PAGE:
Keynesians, and even moreso, the radical post-Keynesians, tend to argue that macroeconomic policy should aim to mitigate or prevent recessions. Thus cuts in interest rates and larger budget deficits are required to prevent large falls in output and rises in unemployment. Minsky is not really disputing this in the quote above, but he is saying that it can have undesirable side-effects in the longer term: by sustaining private sector profits which would otherwise be falling, less productive firms are prevented from going bust. A less expansionary macroeconomic policy would allow them to fail, leaving the more competitive and stronger firms to drive the recovery through investment.
A less efficient private sector will result in weaker productivity growth, and continued fiscal and monetary stimulus in the face of this could therefore tend to produce rising inflation even as output growth slows.
This sort of evolutionary view of the capitalist economy is admittedly not very Keynesian, and seems to go against much of Minsky’s writing. But Minsky did study under Joseph Schumpeter who coined the phrase ‘creative destruction’; some economists use this idea to legitimise the positive impact of economic cycles on the evolution of the economy, as productivity increases with the failure of weaker firms and the survival of stronger ones in a process of ongoing structural change.
Minsky’s answer to all this was for the government to intervene in the financial sector to prevent the build-up of fragile financial structures and debt that ultimately cannot be repaid. This might need to include a counter-cyclical fiscal policy, which should aim to promote ‘safer’ private investment portfolios which would contain a higher proportion of government bonds. So he remained an interventionist at heart who believed that the capitalist economy could evolve more successfully and equitably with the right policies.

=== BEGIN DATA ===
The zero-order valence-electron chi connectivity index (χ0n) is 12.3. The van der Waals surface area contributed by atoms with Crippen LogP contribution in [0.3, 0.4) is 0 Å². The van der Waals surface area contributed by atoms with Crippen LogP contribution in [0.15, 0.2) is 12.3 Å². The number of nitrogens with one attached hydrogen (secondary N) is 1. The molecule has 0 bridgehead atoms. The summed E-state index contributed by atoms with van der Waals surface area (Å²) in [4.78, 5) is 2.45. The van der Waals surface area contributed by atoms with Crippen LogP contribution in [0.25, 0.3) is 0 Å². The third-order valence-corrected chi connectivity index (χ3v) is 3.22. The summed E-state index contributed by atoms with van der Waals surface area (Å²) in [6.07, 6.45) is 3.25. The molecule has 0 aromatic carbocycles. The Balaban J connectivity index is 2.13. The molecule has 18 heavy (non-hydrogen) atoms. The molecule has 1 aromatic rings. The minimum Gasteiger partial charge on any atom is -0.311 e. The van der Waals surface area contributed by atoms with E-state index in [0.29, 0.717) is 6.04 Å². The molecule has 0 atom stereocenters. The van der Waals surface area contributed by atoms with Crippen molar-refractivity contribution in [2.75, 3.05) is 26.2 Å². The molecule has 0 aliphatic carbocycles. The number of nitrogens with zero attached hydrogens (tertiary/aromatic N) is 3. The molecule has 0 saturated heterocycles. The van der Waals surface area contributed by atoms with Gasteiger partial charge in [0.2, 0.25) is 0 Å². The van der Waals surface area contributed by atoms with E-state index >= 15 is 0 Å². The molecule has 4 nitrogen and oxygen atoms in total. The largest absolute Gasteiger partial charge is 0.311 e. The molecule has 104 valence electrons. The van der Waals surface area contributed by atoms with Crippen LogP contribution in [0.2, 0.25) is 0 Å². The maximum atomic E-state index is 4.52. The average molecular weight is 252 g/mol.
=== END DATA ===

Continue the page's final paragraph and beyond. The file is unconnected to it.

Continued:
It is interesting to note that some Marxists put forward a similar argument to Minsky’s on the limits of Keynesian policies in preventing recessions, and their potential to lead to stagflation. Like Minsky, they argue that expansionary policies can prevent the restructuring of the private sector in a downturn which would otherwise restore the rate of profit and provide the foundation for an upturn driven by private investment on the part of the stronger surviving firms and sectors.
Despite all this, a case can still be made for the importance of public investment in infrastructure, education, and research and development among other vital government functions. To the extent that these can support productivity growth in the private sector, they remain essential. Thus public investment can crowd in private investment, although this is more of a long term effect, often beyond the length of the business cycle, as these kinds of investment can take many years to generate a return.
Some might see Minsky’s argument above as providing a case for a continuous balancing of the government budget, and to allow stronger upturns and downturns to promote structural change. But the outcome would be a more unstable economy, with larger fluctuations in output and employment, which is clearly undesirable.
The key limit on the efficacy of fiscal and monetary policy is the rate of profit. The state could therefore adopt industrial and employment policies which support structural change and growth in productivity in the private sector necessary for sustaining rising prosperity. In this way, the potential stagflation caused by counter-cyclical policies could be mitigated.